"I asked you how life could have meaning in a universe with no grand purpose. You have not even attempted to answer this question."

    Why do I need to answer it? You're the one who wants to claim that in a universe with no grand purpose, life can't be truly meaningful. Prove your claim, can you? Why should I believe it?

    "I have given reasons for this. Temporal things pass away and are forgotten. When they are forgotten they cease to have any meaning."

    Your reason is flawed. Assuming that temporal things "cease to have any meaning" when they are forgotten, it doesn't follow that they don't have meaning when they are not forgotten. Your premise -- "Temporal things have no value" -- asserts exactly what it says: temporal things are valueless. But why on earth should I believe this? What's the argument?

    "I have asked you for any reason to think that temporal things have meaning. You have not attempted to answer this question."

    Again, why do I have to? You're the one putting forth the argument.

    "They are observations. How are they question begging? Question begging does not apply to observations, only to arguments."

    They are question begging because you are assuming exactly what's at issue.

    "My claim is that if atheism is true no one leads an objectively meaningful life. All that is left is a subjective, relative illusion."

    I understand your claim. However, you have yet to put forth a good argument in its favor. What's the argument? Why should I accept the premises in it?

  110. Thomas says on Mar 27, 2011 @ 12:18 AM:

    Spencer,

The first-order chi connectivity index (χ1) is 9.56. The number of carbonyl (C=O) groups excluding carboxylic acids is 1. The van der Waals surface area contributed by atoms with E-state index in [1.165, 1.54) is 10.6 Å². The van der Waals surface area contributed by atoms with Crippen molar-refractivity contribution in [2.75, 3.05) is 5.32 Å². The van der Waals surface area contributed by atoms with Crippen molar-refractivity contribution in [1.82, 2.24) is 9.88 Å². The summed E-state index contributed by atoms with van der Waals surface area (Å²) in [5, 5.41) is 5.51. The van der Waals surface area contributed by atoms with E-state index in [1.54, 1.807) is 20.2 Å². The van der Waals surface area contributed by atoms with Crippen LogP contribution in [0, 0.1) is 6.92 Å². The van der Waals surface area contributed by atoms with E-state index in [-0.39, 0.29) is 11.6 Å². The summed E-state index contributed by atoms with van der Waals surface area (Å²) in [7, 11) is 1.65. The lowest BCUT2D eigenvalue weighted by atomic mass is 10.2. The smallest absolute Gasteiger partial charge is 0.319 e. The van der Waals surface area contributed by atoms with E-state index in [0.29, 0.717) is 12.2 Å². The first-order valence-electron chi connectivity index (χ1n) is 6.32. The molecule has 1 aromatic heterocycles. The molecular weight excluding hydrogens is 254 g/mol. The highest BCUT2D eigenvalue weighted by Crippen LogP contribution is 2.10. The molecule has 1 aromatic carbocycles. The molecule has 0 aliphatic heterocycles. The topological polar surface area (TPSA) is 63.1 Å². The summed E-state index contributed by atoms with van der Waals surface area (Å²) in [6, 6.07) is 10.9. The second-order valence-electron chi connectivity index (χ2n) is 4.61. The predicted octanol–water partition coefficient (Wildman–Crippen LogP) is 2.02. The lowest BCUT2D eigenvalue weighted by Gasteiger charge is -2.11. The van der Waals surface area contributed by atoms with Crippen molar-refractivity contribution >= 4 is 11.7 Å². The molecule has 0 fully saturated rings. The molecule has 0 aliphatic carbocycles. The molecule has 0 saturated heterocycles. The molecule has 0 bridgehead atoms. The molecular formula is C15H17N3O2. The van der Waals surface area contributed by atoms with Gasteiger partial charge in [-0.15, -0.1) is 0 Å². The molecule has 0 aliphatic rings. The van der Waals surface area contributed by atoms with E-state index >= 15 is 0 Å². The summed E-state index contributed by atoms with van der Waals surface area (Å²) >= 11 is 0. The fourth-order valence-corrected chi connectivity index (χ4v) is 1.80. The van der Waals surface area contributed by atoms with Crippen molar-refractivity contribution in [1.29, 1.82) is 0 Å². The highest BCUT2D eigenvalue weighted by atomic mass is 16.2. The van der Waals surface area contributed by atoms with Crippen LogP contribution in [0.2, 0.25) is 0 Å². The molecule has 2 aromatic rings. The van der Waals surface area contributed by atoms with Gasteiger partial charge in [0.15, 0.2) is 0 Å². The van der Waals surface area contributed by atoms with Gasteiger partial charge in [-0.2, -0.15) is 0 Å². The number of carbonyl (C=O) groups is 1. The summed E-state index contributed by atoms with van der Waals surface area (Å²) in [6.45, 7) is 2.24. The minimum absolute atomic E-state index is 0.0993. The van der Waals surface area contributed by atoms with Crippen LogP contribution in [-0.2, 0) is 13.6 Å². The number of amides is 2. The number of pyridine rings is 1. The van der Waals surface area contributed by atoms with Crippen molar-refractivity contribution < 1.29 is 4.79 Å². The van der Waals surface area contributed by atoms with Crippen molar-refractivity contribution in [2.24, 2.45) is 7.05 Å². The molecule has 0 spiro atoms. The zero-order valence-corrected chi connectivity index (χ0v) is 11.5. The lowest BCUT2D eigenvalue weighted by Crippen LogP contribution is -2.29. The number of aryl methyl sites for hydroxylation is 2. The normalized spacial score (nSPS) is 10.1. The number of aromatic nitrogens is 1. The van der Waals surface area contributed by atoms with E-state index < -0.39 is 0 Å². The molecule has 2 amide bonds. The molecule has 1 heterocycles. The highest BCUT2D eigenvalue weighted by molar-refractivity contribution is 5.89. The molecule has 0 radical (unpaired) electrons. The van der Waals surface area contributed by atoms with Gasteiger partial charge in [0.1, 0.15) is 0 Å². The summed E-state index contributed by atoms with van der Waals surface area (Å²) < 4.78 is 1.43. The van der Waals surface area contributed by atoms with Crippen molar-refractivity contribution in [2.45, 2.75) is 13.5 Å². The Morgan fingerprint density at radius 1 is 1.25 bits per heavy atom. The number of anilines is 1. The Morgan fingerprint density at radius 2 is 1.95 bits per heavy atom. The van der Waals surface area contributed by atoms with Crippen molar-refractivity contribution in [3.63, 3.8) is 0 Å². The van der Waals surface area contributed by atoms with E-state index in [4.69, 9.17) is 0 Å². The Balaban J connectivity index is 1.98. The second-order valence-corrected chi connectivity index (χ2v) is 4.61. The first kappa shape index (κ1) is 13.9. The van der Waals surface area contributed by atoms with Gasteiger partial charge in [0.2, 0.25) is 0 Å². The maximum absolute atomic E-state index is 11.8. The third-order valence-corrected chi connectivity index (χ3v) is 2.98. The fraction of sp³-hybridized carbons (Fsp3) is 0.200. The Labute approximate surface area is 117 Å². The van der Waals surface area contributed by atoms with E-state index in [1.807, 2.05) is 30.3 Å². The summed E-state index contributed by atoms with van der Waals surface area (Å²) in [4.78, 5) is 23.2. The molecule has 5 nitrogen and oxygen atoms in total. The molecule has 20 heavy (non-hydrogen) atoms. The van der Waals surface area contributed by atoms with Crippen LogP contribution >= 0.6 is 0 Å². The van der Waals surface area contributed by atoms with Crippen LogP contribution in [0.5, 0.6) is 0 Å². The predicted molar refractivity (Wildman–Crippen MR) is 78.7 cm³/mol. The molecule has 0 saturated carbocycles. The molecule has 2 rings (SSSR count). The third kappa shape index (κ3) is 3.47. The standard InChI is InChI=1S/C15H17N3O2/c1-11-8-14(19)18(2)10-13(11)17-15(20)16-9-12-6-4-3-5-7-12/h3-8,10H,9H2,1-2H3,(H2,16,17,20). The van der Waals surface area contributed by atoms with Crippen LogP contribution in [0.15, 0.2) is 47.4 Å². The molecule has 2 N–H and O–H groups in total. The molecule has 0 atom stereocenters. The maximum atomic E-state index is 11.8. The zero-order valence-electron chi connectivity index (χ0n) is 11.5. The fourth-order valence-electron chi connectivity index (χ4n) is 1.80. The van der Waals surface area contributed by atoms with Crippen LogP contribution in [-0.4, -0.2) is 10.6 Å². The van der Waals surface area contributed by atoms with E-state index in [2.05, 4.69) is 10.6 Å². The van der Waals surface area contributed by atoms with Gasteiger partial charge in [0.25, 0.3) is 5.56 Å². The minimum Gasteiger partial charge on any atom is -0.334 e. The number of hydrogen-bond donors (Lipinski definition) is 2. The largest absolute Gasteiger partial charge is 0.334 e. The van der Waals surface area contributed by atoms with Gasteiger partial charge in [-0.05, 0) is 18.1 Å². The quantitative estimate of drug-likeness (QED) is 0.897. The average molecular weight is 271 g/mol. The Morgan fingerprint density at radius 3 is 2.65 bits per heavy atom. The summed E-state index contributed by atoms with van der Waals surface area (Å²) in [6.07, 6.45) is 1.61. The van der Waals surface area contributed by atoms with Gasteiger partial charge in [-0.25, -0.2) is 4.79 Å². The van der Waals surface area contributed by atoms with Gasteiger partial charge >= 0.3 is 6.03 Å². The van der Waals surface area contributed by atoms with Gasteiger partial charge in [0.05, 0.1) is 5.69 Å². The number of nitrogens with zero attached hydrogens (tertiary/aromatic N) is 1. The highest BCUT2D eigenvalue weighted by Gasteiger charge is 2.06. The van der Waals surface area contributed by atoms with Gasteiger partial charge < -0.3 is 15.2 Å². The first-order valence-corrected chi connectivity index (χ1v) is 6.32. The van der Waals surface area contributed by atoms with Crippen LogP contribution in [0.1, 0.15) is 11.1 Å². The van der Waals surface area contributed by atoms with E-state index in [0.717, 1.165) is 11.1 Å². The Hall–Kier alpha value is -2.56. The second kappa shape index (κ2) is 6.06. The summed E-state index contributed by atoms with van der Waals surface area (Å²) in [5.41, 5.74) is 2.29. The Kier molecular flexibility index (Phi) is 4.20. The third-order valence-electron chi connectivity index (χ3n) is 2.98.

“I don't know what you mean by an "external reference point." I gave you a clear case of a world where evil exists (in actuality) but good does not exist. And my counter example doesn't necessarily have to have good as a potentiality; imagine a world where horrendous suffering can never be alleviated.”

    In you example I have shown that good exists as a potentiality. There is another problem that your example has; evil implies that there is a way that things should be. In your “evil” world where suffering is all that exists you are implying that this is not the way things should be. That is there should be a world where no suffering exists.

    “First of all, your claim was that in an atheistic universe, "the meaning of life reduces to survival of the fittest." Nothing in the Dawkins quote implies this in the least.”

    In the Dawkins quote the fittest genes survive. Survival of the fittest is a Darwinian concept and Dawkins is a Darwinian. Survival of the fittest is exactly what he is referring to when he mentions genetic replication.

    “Second, the quote never claims that everything "reduces" to "electrons and selfish genes, blind physical forces and genetic replication." Dawkins' point was that in an atheistic universe, bad things happen and there's no grand, cosmic reason for why they happen. But how is any of this supposed to imply that lives can't be truly meaningful?”

    Dawkins said, “In a universe of electrons and selfish genes, blind physical forces and genetic replication.” This effectively reduces the universe to, “electrons and selfish genes, blind physical forces and genetic replication.” This is Dawkins view of the world. Dawkins point is that, “The universe that we observe has precisely the properties we should expect if there is, at bottom, no design, no purpose, no evil, no good, nothing but pitiless indifference.” In a universe that has, “no design, no purpose, no evil, no good, nothing but pitiless indifference,” will have no meaning. Meaning is contradictory to, “no design, no purpose, no evil, no good, nothing but pitiless indifference.” If this is true, there is no reason to expect to find meaning. You still have not given an argument that, given atheism, life has meaning.

    “Third, the one with the burden is you, since you made the claim that atheism implies nihilism. Show the connection; don't just assert it.”

    I have provided arguments, evidence in the form of quotes from atheist’s philosophers and scientist, and observations. You may not find these convincing, but it is a lie to say that I only asserted this. Your hiding behind some burden of proof is evasive and intellectually dishonest. Every worldview has to answer the questions of the existence of evil and meaning of life. You still have not given an argument that, given atheism, life has meaning.